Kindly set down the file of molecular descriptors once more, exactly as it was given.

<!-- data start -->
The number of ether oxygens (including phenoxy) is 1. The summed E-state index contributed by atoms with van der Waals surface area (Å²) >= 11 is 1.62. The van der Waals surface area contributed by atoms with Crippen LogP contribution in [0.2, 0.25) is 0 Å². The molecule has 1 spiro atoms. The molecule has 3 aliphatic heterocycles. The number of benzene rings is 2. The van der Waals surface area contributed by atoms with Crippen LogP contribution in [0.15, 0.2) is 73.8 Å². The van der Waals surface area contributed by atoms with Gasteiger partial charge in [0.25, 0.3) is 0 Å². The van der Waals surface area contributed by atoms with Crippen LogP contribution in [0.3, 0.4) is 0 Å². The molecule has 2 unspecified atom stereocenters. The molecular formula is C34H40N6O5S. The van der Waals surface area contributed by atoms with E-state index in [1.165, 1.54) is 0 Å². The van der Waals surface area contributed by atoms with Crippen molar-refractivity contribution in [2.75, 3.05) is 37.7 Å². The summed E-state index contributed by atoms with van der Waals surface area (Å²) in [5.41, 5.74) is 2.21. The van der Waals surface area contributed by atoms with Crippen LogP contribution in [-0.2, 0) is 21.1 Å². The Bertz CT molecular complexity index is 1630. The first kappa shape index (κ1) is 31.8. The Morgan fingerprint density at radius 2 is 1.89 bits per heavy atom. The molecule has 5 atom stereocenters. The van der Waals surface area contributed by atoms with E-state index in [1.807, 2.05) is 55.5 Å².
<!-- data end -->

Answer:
The number of ether oxygens (including phenoxy) is 1. The summed E-state index contributed by atoms with van der Waals surface area (Å²) >= 11 is 1.62. The van der Waals surface area contributed by atoms with Crippen LogP contribution in [0.2, 0.25) is 0 Å². The molecule has 1 spiro atoms. The molecule has 3 aliphatic heterocycles. The number of benzene rings is 2. The van der Waals surface area contributed by atoms with Crippen LogP contribution in [0.15, 0.2) is 73.8 Å². The van der Waals surface area contributed by atoms with Gasteiger partial charge in [0.25, 0.3) is 0 Å². The van der Waals surface area contributed by atoms with Crippen LogP contribution in [0.3, 0.4) is 0 Å². The molecule has 2 unspecified atom stereocenters. The molecular formula is C34H40N6O5S. The van der Waals surface area contributed by atoms with E-state index in [1.165, 1.54) is 0 Å². The van der Waals surface area contributed by atoms with Crippen molar-refractivity contribution in [2.75, 3.05) is 37.7 Å². The summed E-state index contributed by atoms with van der Waals surface area (Å²) in [5.41, 5.74) is 2.21. The van der Waals surface area contributed by atoms with Crippen LogP contribution in [-0.2, 0) is 21.1 Å². The Bertz CT molecular complexity index is 1630. The first kappa shape index (κ1) is 31.8. The Morgan fingerprint density at radius 2 is 1.89 bits per heavy atom. The molecule has 5 atom stereocenters. The van der Waals surface area contributed by atoms with E-state index in [1.807, 2.05) is 55.5 Å².